"And he [Paul] trembling and astonished said, Lord, what wilt thou have me to do? And the Lord said unto him, Arise and go....and it shall be told thee what thou must do.” (Acts 9:6)
A syllabus is a summary or outline most often used to describe a course of study. At the beginning of the school term, it is customary for a teacher to furnish his or her students with a syllabus, so that the student will have some idea where the teacher is headed, and what information will be covered. I thought once, while looking over a syllabus for a class I was taking, that it would be helpful if God furnished such a document to each of us as we began our Christian life, so that we, too, might know what lies ahead. That was my first thought. Here are some of the ones that followed:
In the first place, there are plain commandments in the Bible that one can and should systematically apply to his or her life, if he or she has any desire to fulfill the will of God. Some are even defined as being “the will of God,” and may be taken personally, without ever fearing a misstep. For instance, moral purity (1Thess.4:3); a spirit of gratitude (1Thess. 5:18); and civil obedience (1Pet.2:13-15), to name a few. Beyond this, God deals with each of His children with the same individuality any good parent would. He provides a framework of principles in His Word; counselors to offer sound, practical suggestions; providence to nudge us in the right direction; and, ultimately, the Holy Spirit to say “This is the way, walk ye in it” (Isa.30:21).
I had occasion to offer spiritual counsel to a young woman once, who had (what seemed to her, at least) pressing questions concerning the will of God. I’ve noticed that the devil often takes something good—the will of God, in this case—and uses it as a weapon of torment. He likes to suggest to us, as he did to Eve, that God knows something He selfishly does not want to share with us (Gen.3:5). But as I wrote to my young friend,
“The will of God is not a deep, dark secret. It’s just not always far-seen. It’s easy to become anxious about our place in His program, rather than looking for day-to-day guidance in the place we are now. So much so that we are in danger of overlooking what may very well be some necessary stepping stones to that program.”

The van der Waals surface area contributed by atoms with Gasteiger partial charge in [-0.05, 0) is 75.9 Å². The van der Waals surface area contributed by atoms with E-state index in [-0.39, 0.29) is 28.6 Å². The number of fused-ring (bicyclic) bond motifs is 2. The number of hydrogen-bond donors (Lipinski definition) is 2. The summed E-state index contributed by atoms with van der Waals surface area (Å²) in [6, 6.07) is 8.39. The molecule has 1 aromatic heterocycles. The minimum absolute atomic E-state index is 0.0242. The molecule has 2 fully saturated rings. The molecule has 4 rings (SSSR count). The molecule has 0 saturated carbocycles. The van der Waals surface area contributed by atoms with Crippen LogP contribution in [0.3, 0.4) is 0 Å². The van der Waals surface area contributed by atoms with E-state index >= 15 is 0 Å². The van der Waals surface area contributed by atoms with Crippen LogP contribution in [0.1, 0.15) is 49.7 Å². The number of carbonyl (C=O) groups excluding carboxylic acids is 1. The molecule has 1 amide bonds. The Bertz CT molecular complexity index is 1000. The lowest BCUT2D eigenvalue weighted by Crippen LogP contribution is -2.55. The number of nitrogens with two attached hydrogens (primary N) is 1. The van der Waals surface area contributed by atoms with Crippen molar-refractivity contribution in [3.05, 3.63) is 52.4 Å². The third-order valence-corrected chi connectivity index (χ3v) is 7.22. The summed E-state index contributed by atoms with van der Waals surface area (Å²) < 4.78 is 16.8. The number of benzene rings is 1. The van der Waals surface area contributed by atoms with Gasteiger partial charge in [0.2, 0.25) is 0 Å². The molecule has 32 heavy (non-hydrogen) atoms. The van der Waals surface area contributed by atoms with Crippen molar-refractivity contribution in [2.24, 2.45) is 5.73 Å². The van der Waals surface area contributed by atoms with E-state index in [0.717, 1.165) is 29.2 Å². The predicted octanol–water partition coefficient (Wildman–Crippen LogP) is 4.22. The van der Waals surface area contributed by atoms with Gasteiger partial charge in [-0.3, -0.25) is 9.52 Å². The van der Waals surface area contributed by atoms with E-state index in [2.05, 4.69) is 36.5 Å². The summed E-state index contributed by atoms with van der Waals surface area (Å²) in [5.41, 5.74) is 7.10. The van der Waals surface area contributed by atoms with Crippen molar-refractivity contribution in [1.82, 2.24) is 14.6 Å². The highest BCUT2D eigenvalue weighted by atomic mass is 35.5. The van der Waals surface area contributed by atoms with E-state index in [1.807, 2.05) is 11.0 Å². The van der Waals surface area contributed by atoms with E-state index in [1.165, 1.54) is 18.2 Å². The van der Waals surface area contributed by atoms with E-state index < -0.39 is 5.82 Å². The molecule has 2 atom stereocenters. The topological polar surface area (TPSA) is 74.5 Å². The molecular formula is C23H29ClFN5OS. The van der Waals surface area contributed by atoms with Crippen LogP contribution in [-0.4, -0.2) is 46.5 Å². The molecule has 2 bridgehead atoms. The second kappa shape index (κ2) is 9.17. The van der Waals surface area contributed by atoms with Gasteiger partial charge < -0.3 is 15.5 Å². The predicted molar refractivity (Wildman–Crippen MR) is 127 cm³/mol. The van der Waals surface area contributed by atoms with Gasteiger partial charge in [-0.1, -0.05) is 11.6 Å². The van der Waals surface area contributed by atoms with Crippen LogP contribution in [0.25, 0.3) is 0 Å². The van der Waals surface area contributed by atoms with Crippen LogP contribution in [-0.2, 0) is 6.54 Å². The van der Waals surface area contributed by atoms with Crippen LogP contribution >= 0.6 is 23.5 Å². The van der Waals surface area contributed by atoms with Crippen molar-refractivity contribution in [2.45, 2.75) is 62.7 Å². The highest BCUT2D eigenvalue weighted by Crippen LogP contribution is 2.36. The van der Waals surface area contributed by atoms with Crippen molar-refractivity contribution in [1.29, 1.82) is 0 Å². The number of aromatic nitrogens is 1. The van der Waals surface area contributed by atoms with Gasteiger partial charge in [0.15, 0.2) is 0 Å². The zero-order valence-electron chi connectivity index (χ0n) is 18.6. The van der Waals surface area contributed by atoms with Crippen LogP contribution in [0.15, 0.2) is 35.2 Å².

At the time of his dramatic conversion, Paul the Apostle’s question to God was, “Okay, so now what do I do?” Beyond Ananias’ message to him that his ministry would be one of suffering, and that he would preach to groups as widely diverse as Jews, Gentiles, and kings, the only direction he received was to get up and start, and God would let him know what to do next. As my husband would say, “Do the next thing!” Don’t you imagine that if God handed out to each of us a personal, detailed game plan, we’d just “take the ball and run with it,” seldom, if ever, checking with the Captain of our Salvation?
No, God does not hand to us a personal syllabus when we begin our walk of faith, going back to the academic metaphor. Instead, the One who called us unto Himself—He, who is the only truly trustworthy Guidance Counselor—takes us aside, shows us the spiritual gifts with which He has equipped us, and gives us our first assignment. For you see, the will of God is not a once-sought-for-and-acquired revelation. At nearly the same time I heard from the young woman I mentioned, I also heard from another—more elderly—Christian friend, who had some of the same questions she did. One thing my husband and I have been learning in the service of God is that the ministry or place of service may change, but the call to follow Him is life long, and only He knows where and when we will be of greatest use to Him in the battle, at any given time.
I rejoice to know that there is a plan for my life—a syllabus, if you will. I also rejoice that, although I don’t have it, I know Who does. And He will share it with me on a need-to-know basis. This keeps God and me in close contact. And come to think of it, that's not a bad thing.
"Lord, what wilt thou have me to do…today?"